Oak - or better yet, Quercus
One of the biggest draws to visiting a winery is going into the cellar and ogling over the stacks and stacks of barrels - hopefully full of delicious wine. The oak barrel is a very romantic aspect of the winemaking process as the wine is allowed to age for many years, change, and obtain more complex aromas.
We went to this really great class on Oak at RayLen Vineyards last week conducted by their winemaker Steve Shepard. We have recently been diving deep into everything oak, and with the extra tidbits we learned from Steve, we thought we would share some takeaways with you.
- The majority of the oak comes from France or America. The oaks from these two countries are actually different species in the same Quercus family. French oak has a tighter grain and is way more expensive. American oak can impart a dill aroma - that you will never forget once you smell.
- There are a lot of options! When picking our your barrel you have a lot of decisions to make. Size (the smaller the barrel, the more oak flavor you will get), toast level (how much they char the inside of the barrel), and toasted heads (no that is not the name of a rock band). The options are endless for how much flavor you want to impart on your wine!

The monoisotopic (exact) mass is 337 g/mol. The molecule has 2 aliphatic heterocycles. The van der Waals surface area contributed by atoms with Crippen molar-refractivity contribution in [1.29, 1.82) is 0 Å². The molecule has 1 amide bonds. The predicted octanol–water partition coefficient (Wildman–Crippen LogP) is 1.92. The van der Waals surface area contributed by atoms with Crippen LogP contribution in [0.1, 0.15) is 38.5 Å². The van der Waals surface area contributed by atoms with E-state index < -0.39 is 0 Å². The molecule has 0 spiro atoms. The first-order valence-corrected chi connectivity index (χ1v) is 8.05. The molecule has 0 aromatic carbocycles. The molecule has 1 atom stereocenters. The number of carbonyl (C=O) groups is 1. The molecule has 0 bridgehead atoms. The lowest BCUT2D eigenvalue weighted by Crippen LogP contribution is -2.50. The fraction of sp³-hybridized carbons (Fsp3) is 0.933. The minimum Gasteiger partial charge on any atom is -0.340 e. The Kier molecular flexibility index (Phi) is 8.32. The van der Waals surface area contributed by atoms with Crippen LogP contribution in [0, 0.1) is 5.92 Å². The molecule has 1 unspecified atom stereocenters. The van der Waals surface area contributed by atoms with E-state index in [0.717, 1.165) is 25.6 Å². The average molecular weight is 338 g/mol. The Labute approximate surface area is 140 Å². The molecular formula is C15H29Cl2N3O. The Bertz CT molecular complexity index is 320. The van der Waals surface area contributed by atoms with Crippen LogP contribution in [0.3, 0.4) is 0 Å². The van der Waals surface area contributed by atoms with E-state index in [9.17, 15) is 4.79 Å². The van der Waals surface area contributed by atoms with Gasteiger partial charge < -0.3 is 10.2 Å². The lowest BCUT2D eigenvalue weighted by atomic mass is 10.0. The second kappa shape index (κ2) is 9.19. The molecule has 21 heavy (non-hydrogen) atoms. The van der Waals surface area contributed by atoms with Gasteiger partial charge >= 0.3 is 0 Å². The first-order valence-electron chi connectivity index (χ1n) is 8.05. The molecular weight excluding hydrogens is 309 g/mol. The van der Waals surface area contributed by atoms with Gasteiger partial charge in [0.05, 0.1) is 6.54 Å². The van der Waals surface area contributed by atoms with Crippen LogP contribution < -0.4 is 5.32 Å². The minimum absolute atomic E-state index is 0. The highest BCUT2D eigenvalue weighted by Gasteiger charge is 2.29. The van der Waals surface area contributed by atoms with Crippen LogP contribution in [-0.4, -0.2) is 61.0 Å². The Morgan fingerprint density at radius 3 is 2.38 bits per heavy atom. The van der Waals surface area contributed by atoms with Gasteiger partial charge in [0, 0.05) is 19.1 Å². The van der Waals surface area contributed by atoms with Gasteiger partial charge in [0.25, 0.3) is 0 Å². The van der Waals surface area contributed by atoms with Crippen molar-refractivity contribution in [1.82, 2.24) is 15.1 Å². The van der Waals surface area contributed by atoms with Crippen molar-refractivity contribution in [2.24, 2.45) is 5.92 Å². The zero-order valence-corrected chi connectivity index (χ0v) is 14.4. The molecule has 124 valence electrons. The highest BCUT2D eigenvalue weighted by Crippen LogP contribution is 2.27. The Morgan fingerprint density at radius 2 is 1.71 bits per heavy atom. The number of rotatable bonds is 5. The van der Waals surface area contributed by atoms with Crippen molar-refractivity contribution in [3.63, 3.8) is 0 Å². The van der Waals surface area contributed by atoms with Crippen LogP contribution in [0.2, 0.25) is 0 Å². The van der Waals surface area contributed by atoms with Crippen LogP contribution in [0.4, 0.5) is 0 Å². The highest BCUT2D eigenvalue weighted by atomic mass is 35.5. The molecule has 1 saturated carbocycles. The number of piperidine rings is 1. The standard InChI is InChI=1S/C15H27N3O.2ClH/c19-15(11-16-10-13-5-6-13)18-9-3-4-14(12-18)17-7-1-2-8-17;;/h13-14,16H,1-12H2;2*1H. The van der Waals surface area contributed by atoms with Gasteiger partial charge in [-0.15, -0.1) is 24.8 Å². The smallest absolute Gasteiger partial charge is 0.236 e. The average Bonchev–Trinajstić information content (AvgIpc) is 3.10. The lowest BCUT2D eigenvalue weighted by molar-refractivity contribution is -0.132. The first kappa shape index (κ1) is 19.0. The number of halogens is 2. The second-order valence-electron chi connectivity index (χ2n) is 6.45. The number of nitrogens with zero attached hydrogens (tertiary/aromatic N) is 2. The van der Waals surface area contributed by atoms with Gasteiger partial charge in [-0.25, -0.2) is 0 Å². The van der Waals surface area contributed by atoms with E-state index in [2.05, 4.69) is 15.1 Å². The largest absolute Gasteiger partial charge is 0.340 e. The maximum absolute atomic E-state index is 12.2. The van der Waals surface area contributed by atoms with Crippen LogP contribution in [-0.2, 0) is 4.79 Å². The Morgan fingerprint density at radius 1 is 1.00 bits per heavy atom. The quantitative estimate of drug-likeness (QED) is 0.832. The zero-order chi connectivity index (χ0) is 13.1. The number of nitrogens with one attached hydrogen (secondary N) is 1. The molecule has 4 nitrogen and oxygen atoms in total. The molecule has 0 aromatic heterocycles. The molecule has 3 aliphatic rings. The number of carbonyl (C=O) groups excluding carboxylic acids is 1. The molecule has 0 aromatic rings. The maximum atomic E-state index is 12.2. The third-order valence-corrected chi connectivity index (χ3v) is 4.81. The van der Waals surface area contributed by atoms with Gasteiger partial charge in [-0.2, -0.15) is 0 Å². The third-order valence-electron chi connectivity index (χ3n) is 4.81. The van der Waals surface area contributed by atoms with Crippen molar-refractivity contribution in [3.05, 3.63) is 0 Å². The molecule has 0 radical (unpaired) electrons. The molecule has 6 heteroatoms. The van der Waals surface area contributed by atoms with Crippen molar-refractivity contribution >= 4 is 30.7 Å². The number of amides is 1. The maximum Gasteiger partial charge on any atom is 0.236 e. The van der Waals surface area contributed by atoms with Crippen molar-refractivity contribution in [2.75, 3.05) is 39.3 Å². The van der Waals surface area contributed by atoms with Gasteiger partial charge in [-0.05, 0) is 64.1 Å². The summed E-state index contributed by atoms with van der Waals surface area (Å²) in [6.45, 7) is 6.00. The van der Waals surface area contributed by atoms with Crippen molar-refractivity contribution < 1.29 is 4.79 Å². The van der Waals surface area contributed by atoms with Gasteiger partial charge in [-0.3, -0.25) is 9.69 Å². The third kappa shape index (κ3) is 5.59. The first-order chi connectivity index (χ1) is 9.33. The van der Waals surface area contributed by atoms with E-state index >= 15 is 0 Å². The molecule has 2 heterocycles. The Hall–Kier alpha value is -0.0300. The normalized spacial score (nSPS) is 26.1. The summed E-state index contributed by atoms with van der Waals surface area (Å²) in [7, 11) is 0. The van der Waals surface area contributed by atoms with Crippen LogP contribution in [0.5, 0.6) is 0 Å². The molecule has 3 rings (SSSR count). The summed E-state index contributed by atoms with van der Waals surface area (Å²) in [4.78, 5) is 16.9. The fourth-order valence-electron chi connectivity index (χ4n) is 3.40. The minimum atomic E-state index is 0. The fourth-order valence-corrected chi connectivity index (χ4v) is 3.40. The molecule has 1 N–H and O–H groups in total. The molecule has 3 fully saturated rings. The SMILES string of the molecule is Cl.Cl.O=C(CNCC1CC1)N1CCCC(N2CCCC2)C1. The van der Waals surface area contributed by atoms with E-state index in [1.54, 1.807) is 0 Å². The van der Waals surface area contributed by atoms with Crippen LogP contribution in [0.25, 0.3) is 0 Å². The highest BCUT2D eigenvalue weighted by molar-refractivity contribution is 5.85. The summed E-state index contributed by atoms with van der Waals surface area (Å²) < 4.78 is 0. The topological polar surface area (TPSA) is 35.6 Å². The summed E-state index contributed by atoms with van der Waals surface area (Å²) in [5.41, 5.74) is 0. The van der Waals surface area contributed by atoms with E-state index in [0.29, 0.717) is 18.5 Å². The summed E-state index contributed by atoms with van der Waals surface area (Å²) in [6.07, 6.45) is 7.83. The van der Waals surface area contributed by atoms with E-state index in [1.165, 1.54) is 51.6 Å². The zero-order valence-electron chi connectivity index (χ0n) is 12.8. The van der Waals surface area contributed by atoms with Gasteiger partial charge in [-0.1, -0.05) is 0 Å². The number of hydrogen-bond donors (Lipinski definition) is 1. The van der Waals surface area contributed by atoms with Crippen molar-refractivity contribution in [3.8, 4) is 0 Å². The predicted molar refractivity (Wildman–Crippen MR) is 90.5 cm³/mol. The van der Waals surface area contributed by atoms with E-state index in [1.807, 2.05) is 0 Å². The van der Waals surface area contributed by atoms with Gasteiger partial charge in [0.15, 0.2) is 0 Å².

- Evaporation happens! You have to top off the barrels with wine to make sure they remain full. Evaporation is good because it concentrates the wine (water evaporates faster than alcohol). But leaving space in the barrel is bad - a film will grow and ruin your wine. Barrels are not like a rotisserie, you cannot "set it and forget it".
- You are likely being tricked! There are now oak alternatives, so winemakers can speed up the oak aging process by dumping in oak chips to a tank of wine. So let's be honest, the $7 bottle of grocery store Cab Sauv has likely not been in a barrel long or at all. This is not bad, and the outcome can be good. It also allows you to buy cheap wine that tastes like it has been oak aged.
Cheers to your wines aged in oak!